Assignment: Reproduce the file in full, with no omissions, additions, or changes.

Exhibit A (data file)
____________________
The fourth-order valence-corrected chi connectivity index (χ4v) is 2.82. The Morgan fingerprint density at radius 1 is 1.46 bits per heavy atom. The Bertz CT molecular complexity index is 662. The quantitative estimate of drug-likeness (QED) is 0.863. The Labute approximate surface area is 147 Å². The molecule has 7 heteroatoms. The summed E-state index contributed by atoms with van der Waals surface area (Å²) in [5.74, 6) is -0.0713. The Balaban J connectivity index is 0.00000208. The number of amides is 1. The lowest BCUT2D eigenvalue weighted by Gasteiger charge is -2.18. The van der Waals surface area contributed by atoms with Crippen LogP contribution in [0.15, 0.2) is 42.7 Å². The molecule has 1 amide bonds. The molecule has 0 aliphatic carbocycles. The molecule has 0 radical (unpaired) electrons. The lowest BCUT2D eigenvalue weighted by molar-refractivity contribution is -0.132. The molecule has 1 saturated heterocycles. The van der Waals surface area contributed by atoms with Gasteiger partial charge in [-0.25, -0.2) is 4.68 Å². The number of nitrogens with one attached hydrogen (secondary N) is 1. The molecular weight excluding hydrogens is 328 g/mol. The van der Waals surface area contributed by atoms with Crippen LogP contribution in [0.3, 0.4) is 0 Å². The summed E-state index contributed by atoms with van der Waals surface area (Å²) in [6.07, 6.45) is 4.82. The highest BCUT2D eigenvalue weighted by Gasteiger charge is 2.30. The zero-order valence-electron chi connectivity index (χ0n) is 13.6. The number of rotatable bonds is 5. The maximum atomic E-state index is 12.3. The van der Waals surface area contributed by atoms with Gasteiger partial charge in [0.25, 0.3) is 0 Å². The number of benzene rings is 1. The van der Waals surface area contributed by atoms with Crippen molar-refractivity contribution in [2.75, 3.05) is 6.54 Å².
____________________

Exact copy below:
The fourth-order valence-corrected chi connectivity index (χ4v) is 2.82. The Morgan fingerprint density at radius 1 is 1.46 bits per heavy atom. The Bertz CT molecular complexity index is 662. The quantitative estimate of drug-likeness (QED) is 0.863. The Labute approximate surface area is 147 Å². The molecule has 7 heteroatoms. The summed E-state index contributed by atoms with van der Waals surface area (Å²) in [5.74, 6) is -0.0713. The Balaban J connectivity index is 0.00000208. The number of amides is 1. The lowest BCUT2D eigenvalue weighted by Gasteiger charge is -2.18. The van der Waals surface area contributed by atoms with Crippen LogP contribution in [0.15, 0.2) is 42.7 Å². The molecule has 1 amide bonds. The molecule has 0 aliphatic carbocycles. The molecule has 0 radical (unpaired) electrons. The lowest BCUT2D eigenvalue weighted by molar-refractivity contribution is -0.132. The molecule has 1 saturated heterocycles. The van der Waals surface area contributed by atoms with Gasteiger partial charge in [-0.25, -0.2) is 4.68 Å². The number of nitrogens with one attached hydrogen (secondary N) is 1. The molecular weight excluding hydrogens is 328 g/mol. The van der Waals surface area contributed by atoms with Crippen LogP contribution in [0.3, 0.4) is 0 Å². The summed E-state index contributed by atoms with van der Waals surface area (Å²) in [6.07, 6.45) is 4.82. The highest BCUT2D eigenvalue weighted by Gasteiger charge is 2.30. The zero-order valence-electron chi connectivity index (χ0n) is 13.6. The number of rotatable bonds is 5. The maximum atomic E-state index is 12.3. The van der Waals surface area contributed by atoms with Gasteiger partial charge in [0.25, 0.3) is 0 Å². The number of benzene rings is 1. The van der Waals surface area contributed by atoms with Crippen molar-refractivity contribution in [2.75, 3.05) is 6.54 Å².